Wednesday, July 06, 2016

How to get rich - steal other people's houses

Formerly homeless man wins case against investor

By Andrea Estes Globe Staff July 06, 2016

John Henry Wenk seemed like the last guy who could stand up for himself.

The brilliant but troubled MIT graduate — fond of quoting Latin and bringing his own swivel chair onto the T — had drifted from shelter to shelter for years after controversial investor Brian R. Burke bought his house in Brighton in 1997 and then failed to pay him. Wenk barely put up a fight.

But last week, after pro bono attorneys took up Wenk’s cause, a Suffolk Superior Court judge ruled that Burke deceived Wenk, setting up the eccentric 75-year-old for a potential $1 million payday.


One of Wenk’s attorneys, David Kelston, was more blunt:

“Burke has an extraordinary history of taking advantage of vulnerable people. John Henry Wenk fought back and is winning. It’s great to see justice done.”

For Burke, 60, Judge Mary Ames’s ruling was a sharp rebuke to business practices that have made him the target of at least 10 lawsuits by people who say he cheated them — and one by state tax collectors who say Burke paid his taxes only once in the past decade.

Ames suggested that Burke and his attorney intentionally failed to notify Wenk when they filed a lawsuit that would let Burke avoid paying most of the $401,000 he had promised for Wenk’s house.

“The record suggests that Burke and [attorney Kevin] Kerr were going out of their way to avoid serving Wenk in a meaningful fashion or otherwise alert him to the existence of the present lawsuit,” wrote Ames, who tossed out an earlier ruling supporting Burke’s lawsuit, saying she was “troubled” by it.


The showdown over Wenk’s former property at 38 Englewood Ave. in Brighton was an outgrowth of another fight, this one between Burke and the family of a wealthy Brookline property owner, Morris Stern. Stern’s family alleged that Burke essentially stole two brownstones worth $4.5 million by presenting a fake deed for the buildings. After the Stern family went to court to try to prove the fraud, Burke returned the buildings — but not before collecting $300,000 from the Stern estate to settle the case.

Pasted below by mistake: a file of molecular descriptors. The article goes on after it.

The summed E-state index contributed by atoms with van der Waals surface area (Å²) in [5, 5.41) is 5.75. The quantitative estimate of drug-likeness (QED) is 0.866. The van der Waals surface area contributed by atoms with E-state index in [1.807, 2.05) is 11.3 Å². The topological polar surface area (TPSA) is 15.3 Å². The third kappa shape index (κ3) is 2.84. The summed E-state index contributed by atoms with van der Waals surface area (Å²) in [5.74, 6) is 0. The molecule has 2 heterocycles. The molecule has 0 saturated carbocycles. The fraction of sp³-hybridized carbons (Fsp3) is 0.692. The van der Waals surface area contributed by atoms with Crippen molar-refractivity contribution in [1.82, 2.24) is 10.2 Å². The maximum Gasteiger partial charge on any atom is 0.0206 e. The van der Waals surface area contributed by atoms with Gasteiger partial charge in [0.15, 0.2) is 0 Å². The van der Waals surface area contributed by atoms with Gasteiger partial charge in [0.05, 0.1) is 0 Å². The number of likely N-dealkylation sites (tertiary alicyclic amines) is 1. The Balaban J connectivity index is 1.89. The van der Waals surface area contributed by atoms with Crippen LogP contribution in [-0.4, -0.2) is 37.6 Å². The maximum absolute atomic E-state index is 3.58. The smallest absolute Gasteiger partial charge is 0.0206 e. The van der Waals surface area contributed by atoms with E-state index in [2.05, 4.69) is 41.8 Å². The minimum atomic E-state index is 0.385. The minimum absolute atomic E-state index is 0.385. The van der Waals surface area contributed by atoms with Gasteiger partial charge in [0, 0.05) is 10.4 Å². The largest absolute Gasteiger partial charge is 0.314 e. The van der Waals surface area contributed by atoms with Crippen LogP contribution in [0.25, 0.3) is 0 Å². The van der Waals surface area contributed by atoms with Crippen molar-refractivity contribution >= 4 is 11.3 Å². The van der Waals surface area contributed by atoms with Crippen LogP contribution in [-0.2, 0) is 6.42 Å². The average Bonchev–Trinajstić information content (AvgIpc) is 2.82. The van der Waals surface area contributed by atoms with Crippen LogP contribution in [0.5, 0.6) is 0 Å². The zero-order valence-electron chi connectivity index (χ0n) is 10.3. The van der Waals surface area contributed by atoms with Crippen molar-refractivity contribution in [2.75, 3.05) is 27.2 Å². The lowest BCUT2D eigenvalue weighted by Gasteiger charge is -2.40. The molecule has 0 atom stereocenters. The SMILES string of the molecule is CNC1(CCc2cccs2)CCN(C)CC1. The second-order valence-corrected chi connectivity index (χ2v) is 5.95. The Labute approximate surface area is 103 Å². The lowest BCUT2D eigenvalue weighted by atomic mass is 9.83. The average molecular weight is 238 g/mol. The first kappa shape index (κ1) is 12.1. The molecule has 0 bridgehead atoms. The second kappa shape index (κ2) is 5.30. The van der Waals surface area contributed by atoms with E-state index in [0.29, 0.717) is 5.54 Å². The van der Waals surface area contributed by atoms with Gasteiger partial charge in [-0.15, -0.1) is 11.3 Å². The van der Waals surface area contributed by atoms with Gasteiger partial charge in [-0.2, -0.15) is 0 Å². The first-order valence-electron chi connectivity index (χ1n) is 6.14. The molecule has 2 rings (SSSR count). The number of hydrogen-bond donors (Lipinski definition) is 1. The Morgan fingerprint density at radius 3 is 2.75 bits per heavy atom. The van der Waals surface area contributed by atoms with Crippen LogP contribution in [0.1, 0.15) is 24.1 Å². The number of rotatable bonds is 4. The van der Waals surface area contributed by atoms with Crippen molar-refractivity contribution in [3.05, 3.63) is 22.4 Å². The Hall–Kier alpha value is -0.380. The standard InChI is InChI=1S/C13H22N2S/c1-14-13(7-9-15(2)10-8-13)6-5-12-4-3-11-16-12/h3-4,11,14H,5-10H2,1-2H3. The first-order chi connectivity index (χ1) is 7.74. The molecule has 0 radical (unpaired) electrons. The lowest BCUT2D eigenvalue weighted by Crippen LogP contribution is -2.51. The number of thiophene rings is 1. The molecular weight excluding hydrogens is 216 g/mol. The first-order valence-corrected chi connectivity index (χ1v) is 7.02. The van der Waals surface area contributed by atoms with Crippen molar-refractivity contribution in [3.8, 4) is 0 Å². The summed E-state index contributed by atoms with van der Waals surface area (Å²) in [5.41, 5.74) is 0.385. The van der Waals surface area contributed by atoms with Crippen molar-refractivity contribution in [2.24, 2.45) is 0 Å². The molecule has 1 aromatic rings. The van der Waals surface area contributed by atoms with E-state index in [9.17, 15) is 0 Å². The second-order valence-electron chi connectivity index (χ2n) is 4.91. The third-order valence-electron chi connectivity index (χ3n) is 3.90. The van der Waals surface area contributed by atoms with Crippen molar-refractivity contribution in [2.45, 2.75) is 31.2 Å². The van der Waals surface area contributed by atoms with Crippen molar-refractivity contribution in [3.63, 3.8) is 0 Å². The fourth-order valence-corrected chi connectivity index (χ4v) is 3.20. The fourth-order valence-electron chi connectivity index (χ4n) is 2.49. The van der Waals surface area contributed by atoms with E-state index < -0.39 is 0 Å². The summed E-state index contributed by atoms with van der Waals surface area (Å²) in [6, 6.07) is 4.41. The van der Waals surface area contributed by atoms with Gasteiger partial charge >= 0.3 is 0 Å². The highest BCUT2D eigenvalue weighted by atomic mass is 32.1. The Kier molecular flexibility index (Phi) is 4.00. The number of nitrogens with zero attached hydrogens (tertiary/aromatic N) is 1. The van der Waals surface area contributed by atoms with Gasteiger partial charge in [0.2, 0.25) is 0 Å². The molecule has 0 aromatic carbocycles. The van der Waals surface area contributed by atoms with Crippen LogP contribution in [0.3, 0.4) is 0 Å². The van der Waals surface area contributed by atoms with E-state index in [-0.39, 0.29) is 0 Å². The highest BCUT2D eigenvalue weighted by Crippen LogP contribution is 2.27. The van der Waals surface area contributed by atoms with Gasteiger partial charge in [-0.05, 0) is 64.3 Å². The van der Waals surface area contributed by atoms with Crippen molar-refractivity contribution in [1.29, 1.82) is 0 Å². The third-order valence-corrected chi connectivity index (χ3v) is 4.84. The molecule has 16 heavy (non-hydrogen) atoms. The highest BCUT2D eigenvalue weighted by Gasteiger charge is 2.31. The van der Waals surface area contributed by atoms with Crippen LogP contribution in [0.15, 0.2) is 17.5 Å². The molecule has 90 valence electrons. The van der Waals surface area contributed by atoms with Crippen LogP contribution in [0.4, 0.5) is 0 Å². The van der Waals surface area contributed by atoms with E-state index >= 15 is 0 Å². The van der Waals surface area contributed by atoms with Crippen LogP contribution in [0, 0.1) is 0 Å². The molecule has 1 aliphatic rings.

A Globe review of lawsuits involving Burke revealed the investor’s old case against Wenk, which claimed Wenk owed him from a legal dispute related to the sale of Wenk’s house. The record showed Wenk never showed up and the judge found in favor of Burke in 2003, awarding him $1.2 million and wiping out his debt to Wenk.


The case became a magnet for people who said they, too, had been victimized by Burke, several of whom attended an April hearing to root for Wenk.

They included Burke’s own sister, Maura, who said she was financially ruined after her brother dragged her into a bad real estate deal. She hadn’t spoken to him in years and started shaking when she saw him. “I can’t look at him. I’m afraid I’ll throw up,” she said, then began to sob.

When Burke saw her, and the others, he turned white.


In her 16-page decision, Judge Ames found that Burke and Kerr used deception to avoid paying Wenk. Kerr, she noted, never contacted Wenk’s attorney of record about the lawsuit or sent the legal papers to a New Hampshire address that Wenk had used in previous legal cases.


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